Drama and Dance Faculty Hofstra College of Liberal Arts and Sciences School of Humanities, Fine and Performing Arts

Hofstra Represents at Boston Early Music Festival

Caroline Copeland in Le Carnaval. Photo by Kathy Wittman.
Caroline Copeland in a scene from the Pergolesi production. Photo by Kathy Wittman

Caroline Copeland, adjunct assistant professor of dance, performed in Pergolesi’s comedies La serva padrona (1733) and Livietta e Tracollo (1734) and served as choreographer and dancer in the North American premiere of André Campra’s Le Carnaval de Venise (1699) at the 19th Boston Early Music Festival (BEMF), held June 11-18. The Festival was reviewed glowingly in The New York Times. Professor Copeland shared this prestigious performance opportunity with three of her students – Julian Donahue ’19 and Lindsay Gray ‘18, who danced in Le Carnaval, and Gina Ray ’18, who served as an intern and assistant to Professor Copeland and the Festival Director Melinda Sullivan.

Hofstra student Julian Donahue is turned into a stag during Le Carnaval. Photo by Kathy Wittman.

Donahue, Gray and Ray participated in the 2017 Festival through its Young Artists Program and received funding to spend the month prior to the performance in Boston rehearsing their roles with an international cast. Le Carnaval was the centerpiece production of the Festival, performed at Emerson College’s Cutler Majestic Theatre.

Recognized as the preeminent early music presenter and Baroque opera producer in North America, the Boston Early Music Festival (BEMF) has been credited by The Boston Globe with securing Boston’s reputation as “America’s early music capital.” Founded in 1981, BEMF offers diverse programs and activities, including one Grammy Award-winning and four Grammy Award-nominated opera recordings, an annual concert series, and the biennial week-long Festival and Exhibition.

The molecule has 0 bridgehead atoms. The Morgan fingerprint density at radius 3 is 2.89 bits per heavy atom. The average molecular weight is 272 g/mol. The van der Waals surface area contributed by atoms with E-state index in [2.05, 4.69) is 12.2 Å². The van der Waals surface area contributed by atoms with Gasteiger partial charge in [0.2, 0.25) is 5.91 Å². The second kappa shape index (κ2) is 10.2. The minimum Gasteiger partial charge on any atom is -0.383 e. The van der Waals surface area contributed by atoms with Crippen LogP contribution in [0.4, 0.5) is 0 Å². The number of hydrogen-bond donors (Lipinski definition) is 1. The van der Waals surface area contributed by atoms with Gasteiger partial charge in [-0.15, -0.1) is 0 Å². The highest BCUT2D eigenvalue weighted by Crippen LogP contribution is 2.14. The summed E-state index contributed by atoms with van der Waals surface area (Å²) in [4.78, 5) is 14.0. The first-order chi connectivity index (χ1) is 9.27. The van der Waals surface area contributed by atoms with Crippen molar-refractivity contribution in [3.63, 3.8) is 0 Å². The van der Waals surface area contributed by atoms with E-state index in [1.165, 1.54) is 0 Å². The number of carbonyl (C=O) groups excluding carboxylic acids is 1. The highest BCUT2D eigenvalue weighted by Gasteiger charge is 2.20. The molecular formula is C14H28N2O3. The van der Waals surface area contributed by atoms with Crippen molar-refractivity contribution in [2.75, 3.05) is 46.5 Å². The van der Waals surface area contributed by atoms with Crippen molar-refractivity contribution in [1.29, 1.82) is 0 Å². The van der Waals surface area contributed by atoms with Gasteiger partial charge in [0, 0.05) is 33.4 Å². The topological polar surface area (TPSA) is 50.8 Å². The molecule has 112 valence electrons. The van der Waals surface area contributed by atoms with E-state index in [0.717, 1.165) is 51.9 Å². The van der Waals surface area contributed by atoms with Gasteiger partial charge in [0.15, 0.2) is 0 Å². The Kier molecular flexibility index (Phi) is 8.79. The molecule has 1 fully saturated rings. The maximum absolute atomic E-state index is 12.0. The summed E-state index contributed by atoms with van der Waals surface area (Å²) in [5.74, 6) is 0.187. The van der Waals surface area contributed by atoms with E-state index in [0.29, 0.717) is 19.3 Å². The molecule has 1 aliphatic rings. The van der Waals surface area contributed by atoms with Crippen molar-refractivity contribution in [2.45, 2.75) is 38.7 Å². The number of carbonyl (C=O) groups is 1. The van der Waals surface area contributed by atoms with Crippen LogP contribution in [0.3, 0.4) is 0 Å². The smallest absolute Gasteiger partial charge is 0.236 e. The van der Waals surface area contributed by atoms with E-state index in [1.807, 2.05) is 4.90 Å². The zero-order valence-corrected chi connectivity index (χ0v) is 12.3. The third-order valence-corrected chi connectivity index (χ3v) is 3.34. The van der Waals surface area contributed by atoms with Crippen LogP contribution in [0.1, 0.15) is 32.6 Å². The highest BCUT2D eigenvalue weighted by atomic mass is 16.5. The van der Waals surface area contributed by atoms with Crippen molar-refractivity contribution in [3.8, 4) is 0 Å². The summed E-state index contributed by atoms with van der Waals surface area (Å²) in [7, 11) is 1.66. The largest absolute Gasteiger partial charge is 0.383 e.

(L to r) Director of the Dance Program Rachel List, Lindsay Gray, Caroline Copeland, Julian Donahue, and Gina Ray

The New York Times called Professor Copeland a “welcome omnipresence.” The Wall Street Journal praised Le Carnaval as “fabulously and variously choreographed in period style by Caroline Copeland.” And the Boston Globe also singled out her work:  “Now gracious, now spirited, Caroline Copeland’s choreography — gavotte, passepied, rigaudon, bourrée, chaconne, forlana, and much more — underlines the opera’s political theme of reconciliation: Dancing starts where fighting ends.”

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